I'm a little puzzled by your concern about sealing between the cylinders and head, on my DeHavilland Cirrus cylinders I have short tubular stubs sticking up above the top flange and they center each cylinder in the head and this is the perfect place for a little dab of Form-A-Gasket, of course the Cirrus has very, very weird spark plugs, but might be worth looking into (the spark plug is horizontal, up above the flange-and-stub, and the hole for it intersects a vertical hole in the top of the head combustion chamber, weird yes, and mine isn't finished so can't say how well it works, but its a popular engine with lots of working examples).

also I have straight solid rods between my bevel gears, no U-joints, ?

finally, I took a look at the original drawings you are basing this on, and yes the original intake manifold is "weird" and I see why you re-designed something more doable as a model and I might have done something similar, but still worry that your re-re-design still isn't large enough in diameter.

just my $0.02, keep up the great work !

Pete.
 
I've got no clue about what actually would happen with your new manifold design, but my gut feeling is that the 2 outside cylinders would be starved for fuel.

Your carb feeds the center runner, which in turn splits and feeds the last runner between the 2nd and 3rd, and the 4th and 5th cylinders. It looks like the fuel/air mix will want to favor cylinders 2-5 and the outside 2 cylinders would have to really work to get their share, Maybe 3 openings between the center and last runner? One between the 1st and 2nd cylinders, another between the 3rd and 4th cylinders, and the last between the 5th and 6th cylinders. That might give all the cylinders a fighting chance to get their fair share of the fuel/air mixture.

Don
 
Just a suggestion to think about because I am unfamiliar with the carburetors you are using. When an engine transitions from idle to a faster speed the air flow increases and the vacuum signal to the fuel supply decreases leaning out the engine. If there is no compensating feature in the carb to keep the fuel/air mix the same, the engine will die. A possible way to tell if this is the problem, get the engine running at idle and warmed up a bit. Set the carburetors to a rich setting. Then very slowly open the throttles while slowly opening the fuel needle valves. This will have to be done in small increments. If you can get the engine to increase speed and stay running then you likely have a fuel compensation problem. Multi jet RC car carburetors I think have this compensating capability and may help.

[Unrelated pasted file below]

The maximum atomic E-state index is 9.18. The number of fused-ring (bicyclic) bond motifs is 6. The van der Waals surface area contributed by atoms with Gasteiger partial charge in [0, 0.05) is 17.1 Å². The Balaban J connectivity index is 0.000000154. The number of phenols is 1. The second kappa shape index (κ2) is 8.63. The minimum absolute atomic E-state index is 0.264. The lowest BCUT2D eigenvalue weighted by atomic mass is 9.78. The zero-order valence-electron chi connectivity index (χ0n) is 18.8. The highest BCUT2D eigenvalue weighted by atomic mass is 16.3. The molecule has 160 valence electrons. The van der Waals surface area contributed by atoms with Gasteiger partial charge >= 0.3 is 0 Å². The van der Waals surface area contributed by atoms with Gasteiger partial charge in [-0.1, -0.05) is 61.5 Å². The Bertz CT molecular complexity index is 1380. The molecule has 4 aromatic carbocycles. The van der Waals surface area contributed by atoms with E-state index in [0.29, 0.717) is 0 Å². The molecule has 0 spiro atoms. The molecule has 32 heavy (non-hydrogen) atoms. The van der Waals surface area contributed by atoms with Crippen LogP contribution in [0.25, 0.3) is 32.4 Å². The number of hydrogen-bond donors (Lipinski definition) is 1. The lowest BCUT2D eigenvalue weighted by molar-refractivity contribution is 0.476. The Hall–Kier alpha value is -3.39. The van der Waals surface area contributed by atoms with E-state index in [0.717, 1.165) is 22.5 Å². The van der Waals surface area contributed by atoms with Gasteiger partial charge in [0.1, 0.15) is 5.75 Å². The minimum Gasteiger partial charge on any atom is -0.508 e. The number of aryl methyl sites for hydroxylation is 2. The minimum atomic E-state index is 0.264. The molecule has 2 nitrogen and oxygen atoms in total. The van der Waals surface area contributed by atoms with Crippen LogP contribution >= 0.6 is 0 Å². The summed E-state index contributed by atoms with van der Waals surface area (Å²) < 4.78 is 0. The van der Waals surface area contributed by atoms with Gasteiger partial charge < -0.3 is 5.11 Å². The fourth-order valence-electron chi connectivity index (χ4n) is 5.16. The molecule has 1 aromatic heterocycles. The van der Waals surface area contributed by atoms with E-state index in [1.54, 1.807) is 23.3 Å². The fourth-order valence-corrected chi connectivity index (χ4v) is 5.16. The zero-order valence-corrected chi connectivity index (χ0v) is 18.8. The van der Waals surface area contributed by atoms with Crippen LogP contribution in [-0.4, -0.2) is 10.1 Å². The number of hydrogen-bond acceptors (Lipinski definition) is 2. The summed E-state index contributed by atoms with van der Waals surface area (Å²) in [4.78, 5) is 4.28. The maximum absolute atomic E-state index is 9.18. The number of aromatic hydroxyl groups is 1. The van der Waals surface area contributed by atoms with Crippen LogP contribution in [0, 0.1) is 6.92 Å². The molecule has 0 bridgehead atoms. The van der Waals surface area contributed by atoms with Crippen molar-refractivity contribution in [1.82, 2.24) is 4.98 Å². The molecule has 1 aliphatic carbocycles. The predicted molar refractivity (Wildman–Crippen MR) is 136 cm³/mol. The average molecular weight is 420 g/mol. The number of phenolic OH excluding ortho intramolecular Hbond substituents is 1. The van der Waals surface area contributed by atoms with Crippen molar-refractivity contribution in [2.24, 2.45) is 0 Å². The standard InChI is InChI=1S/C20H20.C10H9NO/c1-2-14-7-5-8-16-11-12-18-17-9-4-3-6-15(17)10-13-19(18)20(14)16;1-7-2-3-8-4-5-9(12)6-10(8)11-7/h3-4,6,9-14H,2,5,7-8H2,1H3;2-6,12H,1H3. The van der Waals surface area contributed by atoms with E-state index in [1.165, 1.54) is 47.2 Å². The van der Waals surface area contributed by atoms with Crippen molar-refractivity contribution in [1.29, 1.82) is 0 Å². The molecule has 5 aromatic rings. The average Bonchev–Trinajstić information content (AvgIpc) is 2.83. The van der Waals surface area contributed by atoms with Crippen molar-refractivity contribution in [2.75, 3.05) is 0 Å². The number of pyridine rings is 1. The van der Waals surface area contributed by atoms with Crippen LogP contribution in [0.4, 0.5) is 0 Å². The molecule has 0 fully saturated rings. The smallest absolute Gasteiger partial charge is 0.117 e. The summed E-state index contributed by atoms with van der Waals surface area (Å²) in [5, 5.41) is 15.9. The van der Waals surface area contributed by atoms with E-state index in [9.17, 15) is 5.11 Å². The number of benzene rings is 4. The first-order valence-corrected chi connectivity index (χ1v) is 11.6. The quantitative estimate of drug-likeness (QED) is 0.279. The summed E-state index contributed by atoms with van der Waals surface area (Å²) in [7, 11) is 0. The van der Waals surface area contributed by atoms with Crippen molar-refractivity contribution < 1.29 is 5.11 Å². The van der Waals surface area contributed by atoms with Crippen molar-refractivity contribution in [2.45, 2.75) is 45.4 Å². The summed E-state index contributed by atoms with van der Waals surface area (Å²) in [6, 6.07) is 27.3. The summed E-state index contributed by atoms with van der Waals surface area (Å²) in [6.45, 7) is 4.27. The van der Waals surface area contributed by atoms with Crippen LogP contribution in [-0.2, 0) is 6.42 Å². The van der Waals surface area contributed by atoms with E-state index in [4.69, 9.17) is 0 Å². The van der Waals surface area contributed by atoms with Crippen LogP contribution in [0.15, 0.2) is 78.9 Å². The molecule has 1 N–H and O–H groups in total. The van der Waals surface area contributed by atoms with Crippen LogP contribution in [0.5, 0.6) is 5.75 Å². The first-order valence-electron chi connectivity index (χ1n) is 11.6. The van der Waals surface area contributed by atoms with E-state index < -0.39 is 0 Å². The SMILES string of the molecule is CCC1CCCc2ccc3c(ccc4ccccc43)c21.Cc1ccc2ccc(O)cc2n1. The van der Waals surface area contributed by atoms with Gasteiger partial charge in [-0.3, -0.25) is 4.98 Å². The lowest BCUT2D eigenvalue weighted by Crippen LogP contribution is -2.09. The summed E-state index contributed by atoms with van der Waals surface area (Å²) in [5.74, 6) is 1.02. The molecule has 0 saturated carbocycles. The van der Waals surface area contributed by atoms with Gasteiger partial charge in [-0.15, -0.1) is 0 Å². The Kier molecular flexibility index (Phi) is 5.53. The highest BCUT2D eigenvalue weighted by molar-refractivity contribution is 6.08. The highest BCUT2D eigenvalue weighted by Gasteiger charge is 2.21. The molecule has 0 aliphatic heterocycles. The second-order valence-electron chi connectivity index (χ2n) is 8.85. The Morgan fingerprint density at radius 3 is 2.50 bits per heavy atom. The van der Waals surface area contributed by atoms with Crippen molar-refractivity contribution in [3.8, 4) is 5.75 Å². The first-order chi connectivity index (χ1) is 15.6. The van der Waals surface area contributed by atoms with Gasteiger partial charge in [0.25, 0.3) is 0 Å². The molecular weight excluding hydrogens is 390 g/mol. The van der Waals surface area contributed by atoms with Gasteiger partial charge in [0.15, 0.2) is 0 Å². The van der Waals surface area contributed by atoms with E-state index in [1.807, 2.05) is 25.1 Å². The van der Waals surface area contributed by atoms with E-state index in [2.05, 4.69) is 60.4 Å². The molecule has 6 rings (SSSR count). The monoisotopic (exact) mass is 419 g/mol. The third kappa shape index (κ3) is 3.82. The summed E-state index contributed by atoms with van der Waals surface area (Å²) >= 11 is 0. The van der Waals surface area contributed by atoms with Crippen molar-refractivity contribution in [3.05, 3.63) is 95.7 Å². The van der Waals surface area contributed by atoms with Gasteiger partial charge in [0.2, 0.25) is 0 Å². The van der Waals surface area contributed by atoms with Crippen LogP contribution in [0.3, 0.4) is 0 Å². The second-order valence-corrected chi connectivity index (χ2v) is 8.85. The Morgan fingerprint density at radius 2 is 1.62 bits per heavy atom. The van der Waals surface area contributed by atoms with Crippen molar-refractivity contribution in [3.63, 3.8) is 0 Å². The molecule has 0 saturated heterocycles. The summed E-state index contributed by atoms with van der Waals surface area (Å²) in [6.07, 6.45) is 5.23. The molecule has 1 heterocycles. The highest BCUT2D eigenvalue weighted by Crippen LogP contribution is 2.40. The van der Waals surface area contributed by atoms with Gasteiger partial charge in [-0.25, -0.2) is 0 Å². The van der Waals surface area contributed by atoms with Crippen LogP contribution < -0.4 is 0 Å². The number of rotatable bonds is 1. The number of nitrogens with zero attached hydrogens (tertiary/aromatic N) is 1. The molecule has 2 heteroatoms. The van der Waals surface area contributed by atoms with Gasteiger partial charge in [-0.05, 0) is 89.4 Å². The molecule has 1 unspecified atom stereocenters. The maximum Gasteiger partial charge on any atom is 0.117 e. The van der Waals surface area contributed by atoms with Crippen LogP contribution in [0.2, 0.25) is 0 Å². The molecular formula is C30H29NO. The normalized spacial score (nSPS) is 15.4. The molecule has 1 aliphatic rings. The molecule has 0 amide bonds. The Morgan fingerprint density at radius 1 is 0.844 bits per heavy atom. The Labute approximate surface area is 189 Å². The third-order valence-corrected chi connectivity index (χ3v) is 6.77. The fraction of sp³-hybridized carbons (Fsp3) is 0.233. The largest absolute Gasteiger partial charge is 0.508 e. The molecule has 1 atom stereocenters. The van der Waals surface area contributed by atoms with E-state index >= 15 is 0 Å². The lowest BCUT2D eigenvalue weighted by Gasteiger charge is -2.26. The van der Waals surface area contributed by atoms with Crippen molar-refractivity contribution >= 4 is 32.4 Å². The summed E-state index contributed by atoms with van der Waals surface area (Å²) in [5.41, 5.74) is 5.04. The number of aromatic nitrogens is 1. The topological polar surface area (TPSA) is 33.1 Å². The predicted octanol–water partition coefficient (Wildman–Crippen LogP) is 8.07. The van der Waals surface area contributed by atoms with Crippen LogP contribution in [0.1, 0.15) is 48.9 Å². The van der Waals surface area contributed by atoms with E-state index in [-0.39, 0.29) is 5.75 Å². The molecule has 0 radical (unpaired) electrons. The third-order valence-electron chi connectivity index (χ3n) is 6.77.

Jeff
 
Just a suggestion to think about because I am unfamiliar with the carburetors you are using. When an engine transitions from idle to a faster speed the air flow increases and the vacuum signal to the fuel supply decreases leaning out the engine. If there is no compensating feature in the carb to keep the fuel/air mix the same, the engine will die. A possible way to tell if this is the problem, get the engine running at idle and warmed up a bit. Set the carburetors to a rich setting. Then very slowly open the throttles while slowly opening the fuel needle valves. This will have to be done in small increments. If you can get the engine to increase speed and stay running then you likely have a fuel compensation problem. Multi jet RC car carburetors I think have this compensating capability and may help.
Jeff
I will certainly follow your advice when I have finished all the modifications on the engine, consider that I have 3 RC car carburetors to adjust at the same time and it won't be so simple, but I will try
Now I took the seats for the spark plugs from the cylinders to the heads, so I had to redo 18 cylinders, 18 pistons and drill and thread 18 holes for the spark plugs.
In addition to this I am redoing the entire transmission system from the crankshaft to the 3 camshafts, no longer using gears but with timing belts.
I hope these changes help the engine run smoothly
 
I will certainly follow your advice when I have finished all the modifications on the engine, consider that I have 3 RC car carburetors to adjust at the same time and it won't be so simple, but I will try
Now I took the seats for the spark plugs from the cylinders to the heads, so I had to redo 18 cylinders, 18 pistons and drill and thread 18 holes for the spark plugs.
In addition to this I am redoing the entire transmission system from the crankshaft to the 3 camshafts, no longer using gears but with timing belts.
I hope these changes help the engine run smoothly
That's going to be quite some interesting changes.
You had shown your modeling planning in the past - - - hope you will also show that with these changes.

Thanking you for a fascinating journey!!!
 
Back
Top